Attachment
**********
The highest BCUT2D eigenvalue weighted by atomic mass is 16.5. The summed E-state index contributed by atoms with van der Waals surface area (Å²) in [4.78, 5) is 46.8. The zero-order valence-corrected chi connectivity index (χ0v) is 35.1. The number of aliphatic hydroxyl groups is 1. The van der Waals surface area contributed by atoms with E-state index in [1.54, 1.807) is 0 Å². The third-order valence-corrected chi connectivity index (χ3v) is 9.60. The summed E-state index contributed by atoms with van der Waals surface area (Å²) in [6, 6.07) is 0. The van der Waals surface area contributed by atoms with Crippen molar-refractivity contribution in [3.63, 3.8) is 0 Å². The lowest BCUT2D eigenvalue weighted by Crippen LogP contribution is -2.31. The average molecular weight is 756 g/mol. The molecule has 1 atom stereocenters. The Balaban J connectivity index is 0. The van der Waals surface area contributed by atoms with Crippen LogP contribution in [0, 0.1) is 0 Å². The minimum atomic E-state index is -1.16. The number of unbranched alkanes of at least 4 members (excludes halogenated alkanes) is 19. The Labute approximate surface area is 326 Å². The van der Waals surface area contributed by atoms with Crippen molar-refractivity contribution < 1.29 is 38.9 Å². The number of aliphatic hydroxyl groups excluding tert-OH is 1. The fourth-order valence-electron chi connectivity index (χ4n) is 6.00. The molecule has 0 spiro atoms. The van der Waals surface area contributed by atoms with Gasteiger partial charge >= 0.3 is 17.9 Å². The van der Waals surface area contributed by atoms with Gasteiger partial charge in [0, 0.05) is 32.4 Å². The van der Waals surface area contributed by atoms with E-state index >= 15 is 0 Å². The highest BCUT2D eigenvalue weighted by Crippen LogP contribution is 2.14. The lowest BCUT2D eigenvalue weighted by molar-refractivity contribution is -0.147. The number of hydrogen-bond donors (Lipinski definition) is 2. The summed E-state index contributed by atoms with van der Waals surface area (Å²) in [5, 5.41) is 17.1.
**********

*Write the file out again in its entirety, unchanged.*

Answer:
The highest BCUT2D eigenvalue weighted by atomic mass is 16.5. The summed E-state index contributed by atoms with van der Waals surface area (Å²) in [4.78, 5) is 46.8. The zero-order valence-corrected chi connectivity index (χ0v) is 35.1. The number of aliphatic hydroxyl groups is 1. The van der Waals surface area contributed by atoms with E-state index in [1.54, 1.807) is 0 Å². The third-order valence-corrected chi connectivity index (χ3v) is 9.60. The summed E-state index contributed by atoms with van der Waals surface area (Å²) in [6, 6.07) is 0. The van der Waals surface area contributed by atoms with Crippen molar-refractivity contribution in [3.63, 3.8) is 0 Å². The lowest BCUT2D eigenvalue weighted by Crippen LogP contribution is -2.31. The average molecular weight is 756 g/mol. The molecule has 1 atom stereocenters. The Balaban J connectivity index is 0. The van der Waals surface area contributed by atoms with Crippen LogP contribution in [0, 0.1) is 0 Å². The minimum atomic E-state index is -1.16. The number of unbranched alkanes of at least 4 members (excludes halogenated alkanes) is 19. The Labute approximate surface area is 326 Å². The van der Waals surface area contributed by atoms with Crippen molar-refractivity contribution < 1.29 is 38.9 Å². The number of aliphatic hydroxyl groups excluding tert-OH is 1. The fourth-order valence-electron chi connectivity index (χ4n) is 6.00. The molecule has 0 spiro atoms. The van der Waals surface area contributed by atoms with Gasteiger partial charge >= 0.3 is 17.9 Å². The van der Waals surface area contributed by atoms with Gasteiger partial charge in [0, 0.05) is 32.4 Å². The van der Waals surface area contributed by atoms with E-state index >= 15 is 0 Å². The highest BCUT2D eigenvalue weighted by Crippen LogP contribution is 2.14. The lowest BCUT2D eigenvalue weighted by molar-refractivity contribution is -0.147. The number of hydrogen-bond donors (Lipinski definition) is 2. The summed E-state index contributed by atoms with van der Waals surface area (Å²) in [5, 5.41) is 17.1.